British Hacker to Hand Over $1M in Crypto for Phishing Attacks

A British judge has ordered the confiscation of $1.1 million worth of crypto from a hacker who used phishing attacks to obtain personal data and sell it on the dark web.

A British judge has ordered the confiscation of $1.1 million worth of cryptocurrency from a hacker who used phishing attacks to steal personal data and sell it on the dark web.

As The Telegraph reported on Aug. 23, judge Joanna Korner of Southwark Crown Court ruled that the police could confiscate $1.1 million worth of digital currency from Grant West. 

In his cyber attacks, West allegedly operated under the online pseudonym “Courvoisier” and used phishing emails to steal customers’ personal data — including financial data, as well as credit and debit cards details — before selling it on the dark web with cryptocurrency.

78 million individual usernames

West targeted companies including Sainsbury’s — the second largest retail chain in the United Kingdom — general merchandise retailer Argos and Uber. During the investigation, the police seized an SD card containing 78 million individual usernames and passwords, and the information of 63,000 credit and debit cards.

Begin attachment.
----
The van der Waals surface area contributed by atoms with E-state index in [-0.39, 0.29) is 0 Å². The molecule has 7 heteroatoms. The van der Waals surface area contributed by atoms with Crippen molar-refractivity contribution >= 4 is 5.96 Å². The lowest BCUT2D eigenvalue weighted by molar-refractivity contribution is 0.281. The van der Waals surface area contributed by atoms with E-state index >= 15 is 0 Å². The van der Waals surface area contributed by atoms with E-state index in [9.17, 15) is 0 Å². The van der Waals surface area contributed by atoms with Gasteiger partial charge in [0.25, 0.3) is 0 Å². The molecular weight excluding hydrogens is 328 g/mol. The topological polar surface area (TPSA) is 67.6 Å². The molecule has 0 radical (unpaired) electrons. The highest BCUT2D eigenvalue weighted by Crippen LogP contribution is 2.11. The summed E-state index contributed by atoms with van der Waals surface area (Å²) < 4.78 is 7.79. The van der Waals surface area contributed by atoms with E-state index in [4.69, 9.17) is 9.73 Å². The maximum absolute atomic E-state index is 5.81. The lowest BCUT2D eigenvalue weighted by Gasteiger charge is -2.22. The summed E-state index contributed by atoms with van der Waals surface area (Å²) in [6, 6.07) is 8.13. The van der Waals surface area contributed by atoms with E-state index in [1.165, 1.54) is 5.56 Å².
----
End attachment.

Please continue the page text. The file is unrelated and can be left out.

West was reportedly sentenced to ten years for conspiracy to defraud and possession of criminal property in May. At the time of West’s arrest, the value of the cryptocurrency was around $1.96 million, but price volatility made it difficult for authorities to determine the exact value of the confiscation, according to prosecuting barrister Kevin Barry.

The seized digital currency is set to be sold and West’s victims will be compensated for damages.

In July, a gang of masked men raided a Bitcoin (BTC) exchange in the English city of Birmingham, sparking a police investigation. On that occasion, the group had reportedly attempted to steal a Bitcoin automatic teller machine using a rope attached to their car.

According to blockchain security company CipherTrace, outright thefts, scams and other kinds of misappropriation of funds from digital currency holders and trading platforms resulted in around $4.3 billion in losses throughout 2019.

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Author: Ana Alexandre


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